Main content

Review: The recruitment biology and ecology of large and small crabgrass in turfgrass: Implications for management in the context of a cosmetic pesticide ban

Show simple item record

dc.contributor.author Turner, Fawn A.
dc.contributor.author Jordan, Katerina S.
dc.contributor.author van Acker, Rene C.
dc.date.accessioned 2021-03-29T19:21:07Z
dc.date.available 2021-03-29T19:21:07Z
dc.date.copyright 2012
dc.date.created 2012
dc.date.issued 2012
dc.identifier.other https://doi.org/10.4141/cjps2011-258
dc.identifier.uri https://hdl.handle.net/10214/24163
dc.description.abstract Large and small crabgrass (Digitaria sanguinalis and Digitaria ischaemum, respectively) are problem weeds within turfgrass. As seedling recruitment shapes the demography of annual weeds, it is important to assess the recruitment biology and ecology of crabgrass species to determine how these aspects may be impacted by various management techniques. This, in addition to an assessment of large and small crabgrass’ response to cultural management techniques in turfgrass, is the objective of this review. Turfgrass management either directly or indirectly affects the crabgrass recruitment microclimate by impacting the soil, topography, resources or plant cover, which in turn affects the degree and timing of crabgrass recruitment. Due to the increasing number and scale of cosmetic use pesticide bans in Canada this topic is particularly relevant. Crabgrass experiences a dormancy period of several weeks prior to being able to germinate. Microsite conditions of temperature and moisture have the greatest influence on dormancy breaking and germination; however, other factors such as light have shown some effect on recruitment. There is also evidence that factors such as seed scarification or treatment with nitrogenous compounds can increase recruitment. In turfgrass, common cultural practices, such as mowing, irrigation, and fertilization, can affect the recruitment of crabgrass. By pairing knowledge of the effects of microsite conditions on crabgrass recruitment with management that favours turfgrass vigour, better management practices to deter crabgrass infestation can be recommended. There are large gaps in research pertaining to the effects of cultural management techniques on crabgrass recruitment. Research to date has failed to make critical links between knowledge of these species’ recruitment biology and ecology and how this is affected or can be applied through herbicide alternative management. This review recommends that regional assessments of crabgrass populations are necessary to determine the most appropriate management strategies. This type of research would have the potential to guide ideal application timings for existing and developing alternative herbicides as well as recommendations for the best cultural management practices to deter crabgrass infestation in turf. en_US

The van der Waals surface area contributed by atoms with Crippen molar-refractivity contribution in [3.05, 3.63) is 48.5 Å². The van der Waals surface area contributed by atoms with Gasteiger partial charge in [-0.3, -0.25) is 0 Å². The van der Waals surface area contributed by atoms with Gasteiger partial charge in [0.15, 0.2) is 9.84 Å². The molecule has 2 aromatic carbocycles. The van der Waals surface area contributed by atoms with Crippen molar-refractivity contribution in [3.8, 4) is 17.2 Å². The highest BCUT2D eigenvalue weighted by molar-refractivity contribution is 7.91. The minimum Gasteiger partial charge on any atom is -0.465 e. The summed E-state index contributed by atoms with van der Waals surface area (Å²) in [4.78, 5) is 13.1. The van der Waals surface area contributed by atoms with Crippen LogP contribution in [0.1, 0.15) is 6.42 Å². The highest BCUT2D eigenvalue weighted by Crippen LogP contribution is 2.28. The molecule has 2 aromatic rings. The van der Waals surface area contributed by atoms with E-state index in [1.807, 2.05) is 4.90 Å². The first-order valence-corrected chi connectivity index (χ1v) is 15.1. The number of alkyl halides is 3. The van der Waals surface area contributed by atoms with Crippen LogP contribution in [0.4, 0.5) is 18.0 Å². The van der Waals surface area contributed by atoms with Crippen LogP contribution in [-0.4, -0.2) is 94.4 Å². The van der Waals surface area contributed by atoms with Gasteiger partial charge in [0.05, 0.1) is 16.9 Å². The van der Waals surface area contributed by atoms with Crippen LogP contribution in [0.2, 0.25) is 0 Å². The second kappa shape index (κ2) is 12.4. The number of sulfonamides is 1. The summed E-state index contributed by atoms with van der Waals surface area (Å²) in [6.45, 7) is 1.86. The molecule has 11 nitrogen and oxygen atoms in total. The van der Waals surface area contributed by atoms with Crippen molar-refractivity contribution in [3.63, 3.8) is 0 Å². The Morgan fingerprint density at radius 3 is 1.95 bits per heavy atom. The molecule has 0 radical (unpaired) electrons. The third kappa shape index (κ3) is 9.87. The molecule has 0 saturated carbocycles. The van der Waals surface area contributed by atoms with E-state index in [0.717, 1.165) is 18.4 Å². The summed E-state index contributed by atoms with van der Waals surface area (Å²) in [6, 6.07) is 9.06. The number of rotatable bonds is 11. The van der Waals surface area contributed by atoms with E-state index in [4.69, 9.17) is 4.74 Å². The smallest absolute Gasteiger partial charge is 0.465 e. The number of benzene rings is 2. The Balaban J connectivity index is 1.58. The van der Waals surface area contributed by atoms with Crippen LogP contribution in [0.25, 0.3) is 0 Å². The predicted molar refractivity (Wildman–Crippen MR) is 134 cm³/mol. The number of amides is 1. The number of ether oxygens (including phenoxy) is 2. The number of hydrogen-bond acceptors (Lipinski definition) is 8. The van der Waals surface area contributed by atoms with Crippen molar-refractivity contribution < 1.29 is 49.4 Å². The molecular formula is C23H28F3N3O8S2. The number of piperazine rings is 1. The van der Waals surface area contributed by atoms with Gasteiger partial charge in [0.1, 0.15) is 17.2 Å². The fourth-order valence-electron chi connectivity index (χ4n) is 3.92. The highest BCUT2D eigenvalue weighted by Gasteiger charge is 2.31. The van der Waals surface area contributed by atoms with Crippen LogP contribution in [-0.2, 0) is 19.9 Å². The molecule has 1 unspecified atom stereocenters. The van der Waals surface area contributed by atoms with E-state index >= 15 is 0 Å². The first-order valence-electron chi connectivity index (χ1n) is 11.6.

dc.language.iso en en_US
dc.publisher Canadian Science Publishing en_US
dc.subject Crabgrass (large and small) en_US
dc.subject weed recruitment en_US
dc.subject weed management en_US
dc.subject turfgrass en_US
dc.subject pesticide ban en_US
dc.title Review: The recruitment biology and ecology of large and small crabgrass in turfgrass: Implications for management in the context of a cosmetic pesticide ban en_US
dc.type Article en_US
dc.rights.license All items in the Atrium are protected by copyright with all rights reserved unless otherwise indicated.
dcterms.relation Turner, Fawn A., Jordan, Katerina S., and Van Acker, Rene C. (2012), Review: The recruitment biology and ecology of large and small crabgrass in turfgrass: Implications for management in the context of a cosmetic pesticide ban. Canadian Journal of Plant Science, 92(5): 829-845. https://doi.org/10.4141/cjps2011-258 en_US


Files in this item

Files Size Format View
TurnerEtAl_CJPS2011258.pdf 830.2Kb PDF View/Open

This item appears in the following Collection(s)

Show simple item record